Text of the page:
Staunton, April 14—Today, protests against the ways officials have managed trash dumps are taking place in nine locations in Moscow oblast (mbk.media/news/v-devyati-svalok/) and in numerous other places across Russia (kasparov.ru/material.php?id=5AD0EF48BB4B4) because trash disposal is a problem almost everywhere (kommersant.ru/doc/3600872).
The authorities are taking an ever harsher and more repressive approach in response (novayagazeta.ru/articles/2018/04/12/76151-musornye-manevry), and that has led to speculation that trash protests may become political (russian.eurasianet.org/node/65203) and thus the nucleus around which a new Russian opposition may coalesce (ura.news/articles/1036274556).
Because the possibility that what Russians classify as civic protests may grow into political ones, the views expressed in these last two articles are especially worthy of being attended to.
In the first, on the EurasiaNet portal, Tatyana Timoshenko notes that for two months, Russians in the Moscow region have been protesting about trash disposal and the authorities have been at a loss of how to respond. As a result, these ecological protests are “shifting into the political realm,” a development that does not bode well for the powers that be.
The reasons for the crisis are not hard to identify: The amount of trash in Russia has grown by 55 percent since 2006, most of it is not processed in a safe way, and officials in the Moscow region for example now openly admit that they will run out of space to bury the trash within the next three or four years. The situation elsewhere is almost as bad.
And making the situation even worse is the existence of numerous illegal dumps – some estimate there are as many as 60,000 of these – that don’t follow any rules at all but that appear to be in corrupt cahoots with the powers that be in the regions in which they are located (gazeta.ru/comments/column/bovt/11679067.shtml).
But what has really set Russians off is that people and especially children are suffering from runoff and the release of poisonous gases from dump sites – and know more about this problem given widespread distribution of the conclusions of the World Health Organization that up to 50 percent of health problems in Russia are linked to environmental contamination.
That makes what some had viewed a marginal problem an issue for everyone and raises questions about the failure of the authorities to take decisive and effective action. As a result, Timoshenko says, ever more analysts are suggesting that the trash issue is becoming politicized and a problem for the regime (svoboda.org/a/29120086.html and forbes.ru/biznes/359019-russkiy-bunt-zhiteli-volokolamska-brosayut-vyzov-vlasti).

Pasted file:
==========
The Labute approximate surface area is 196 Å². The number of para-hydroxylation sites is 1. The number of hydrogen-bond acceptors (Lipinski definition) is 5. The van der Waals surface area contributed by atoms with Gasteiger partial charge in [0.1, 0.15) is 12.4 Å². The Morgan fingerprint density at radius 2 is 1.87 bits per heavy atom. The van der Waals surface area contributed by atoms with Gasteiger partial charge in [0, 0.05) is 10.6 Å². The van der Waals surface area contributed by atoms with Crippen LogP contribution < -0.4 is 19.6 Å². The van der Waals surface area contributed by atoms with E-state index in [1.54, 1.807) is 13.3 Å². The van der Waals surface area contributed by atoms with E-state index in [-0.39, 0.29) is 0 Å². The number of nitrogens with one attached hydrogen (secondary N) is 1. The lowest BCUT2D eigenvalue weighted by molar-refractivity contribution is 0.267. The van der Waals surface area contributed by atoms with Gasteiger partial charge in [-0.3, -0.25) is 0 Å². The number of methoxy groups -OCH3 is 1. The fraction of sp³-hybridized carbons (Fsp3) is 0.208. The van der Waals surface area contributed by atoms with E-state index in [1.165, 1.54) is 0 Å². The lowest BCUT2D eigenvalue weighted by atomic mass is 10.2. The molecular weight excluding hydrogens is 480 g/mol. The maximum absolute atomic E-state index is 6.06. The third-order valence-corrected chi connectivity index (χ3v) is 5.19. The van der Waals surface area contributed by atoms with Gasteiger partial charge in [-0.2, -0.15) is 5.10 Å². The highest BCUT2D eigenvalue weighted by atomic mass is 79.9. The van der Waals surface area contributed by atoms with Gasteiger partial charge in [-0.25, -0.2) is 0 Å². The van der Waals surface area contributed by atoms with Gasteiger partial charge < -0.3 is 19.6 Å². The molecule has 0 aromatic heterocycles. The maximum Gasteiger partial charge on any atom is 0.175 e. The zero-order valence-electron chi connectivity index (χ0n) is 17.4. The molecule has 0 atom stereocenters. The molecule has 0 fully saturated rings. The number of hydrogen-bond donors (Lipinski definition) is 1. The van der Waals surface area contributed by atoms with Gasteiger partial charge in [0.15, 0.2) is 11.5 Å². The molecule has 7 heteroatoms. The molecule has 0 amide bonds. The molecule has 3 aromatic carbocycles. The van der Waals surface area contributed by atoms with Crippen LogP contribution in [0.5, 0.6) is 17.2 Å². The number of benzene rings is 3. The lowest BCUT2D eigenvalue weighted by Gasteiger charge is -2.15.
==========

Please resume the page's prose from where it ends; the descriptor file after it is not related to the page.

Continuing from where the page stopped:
And in the second, URA.ru journalist Marina Ivanova reports on the environmental factor as discussed in Minchenko Consulting’s report concerning the probable growth of public protests in Russia in the coming months and the way in which nominally “civic” actions are likely to grow into “political” ones.
At present, the consulting company says that “the high rating of the president and the long-standing crisis of the opposition minimize electoral risks, but they do not defend the authorities from spontaneous local protests” and the centralization of decision making mean that what starts as a local action can become a national one.
The regional authorities, the report says, “are not capable of dealing with the risks” because they do not have the power to make decisions or the ability to interact with the population. Without elections at the lower level, those in office are bureaucrats rather than politicians.
As a result, the repot says, “Putin is almost the only one who can speak with people ad deal with the de-escalation of such conflicts” that may arise. But he can’t be everywhere and so problems fester and grow, especially since most officials have little empathy for the population and the protesters feel that intensely.
There are obvious correctives to this situation, but the Kremlin isn’t prepared to take them because they would involve more elections, more openness and a more flexible power arrangement than Putin’s “power vertical” allows. And so both governors and Moscow are trying to control the situation by suppressing information flows.
But that won’t work: as soon as one set of channels is closed, people find another; and the experience of doing so helps make them political even if they had no intention of moving in that direction, Ivanova concludes.
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